The engineers and academics working on the nascent Internet technology were building a new way to pass around information. They had no reason to anticipate its military use or purpose. Yet the higher up the chain of command you go, the more you find the military purpose layered on top of the basic communications purpose. The people getting the money from Congress justified its expense with the military purpose that it could withstand a major, disruptive attack. The scientists didn't need that purpose at their "layer" of knowledge; the politicians required it at theirs.
In the same way, a process that is for one purpose locally may serve an additional purpose globally. A chemical process may serve and shape a biological function. Random gene flow and change may interact with a chemically ordered environment to produce a predictable change and even increase in complexity. In fact, a random process can gain a function at a higher level. The genes and elements may not "know" that the network they're building has a biological purpose, but that in no way negates the biological purpose. (For more on how this might happen, read Terrence Deacon's Incomplete Nature.)
In A World from Dust I focus on the "politicians" of the process, the legislative branch of chemical law-makers that we call the periodic table. These chemical rules result in predictable patterns emerging from random flow. You can stand close to the waterfall to see the random flow, or step back to see that it inexorably flows down and looks similar from moment to moment. It's all a matter of the width of your scope and your point of focus on the chain of command.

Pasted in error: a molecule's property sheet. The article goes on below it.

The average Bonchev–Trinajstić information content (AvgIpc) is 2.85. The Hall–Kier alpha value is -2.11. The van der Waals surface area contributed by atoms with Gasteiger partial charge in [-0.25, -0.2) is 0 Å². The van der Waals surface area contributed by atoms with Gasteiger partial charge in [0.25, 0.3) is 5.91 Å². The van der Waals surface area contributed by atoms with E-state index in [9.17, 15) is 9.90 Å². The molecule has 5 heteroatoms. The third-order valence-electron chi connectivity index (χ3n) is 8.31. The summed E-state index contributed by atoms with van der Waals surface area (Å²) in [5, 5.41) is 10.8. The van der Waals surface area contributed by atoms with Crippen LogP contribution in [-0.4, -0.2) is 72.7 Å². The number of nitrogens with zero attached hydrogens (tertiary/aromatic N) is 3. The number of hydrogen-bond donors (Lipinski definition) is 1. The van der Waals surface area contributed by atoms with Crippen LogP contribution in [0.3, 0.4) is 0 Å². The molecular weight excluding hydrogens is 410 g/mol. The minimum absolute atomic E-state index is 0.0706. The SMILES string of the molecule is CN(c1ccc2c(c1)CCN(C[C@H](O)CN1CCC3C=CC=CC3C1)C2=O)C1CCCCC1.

Sunday, November 22, 2015
To find out more about what this surprising statement means, you'll have to read the book. Unfortunately (I say with irony), Jenkins is a careful scholar, and so at times the book reads more like a card catalog than a thriller. Only in the final chapter does he really expand on the central thesis that these alternate Christianities and heresies, however fuzzy the line between them may be, are emblematic of the eternal variation and struggle in Christianity itself, and in every Christian's heart. This conclusion means that the history of the previous centuries can apply to us, today -- but Jenkins is cautious in his application, so those connections are mostly left up to the reader. So much thinking to do, so little time. Here Jenkins brings new treasures out of old storehouses, and the result is fascinating and even, in an odd way, encouraging. Dan Brown is nothing new.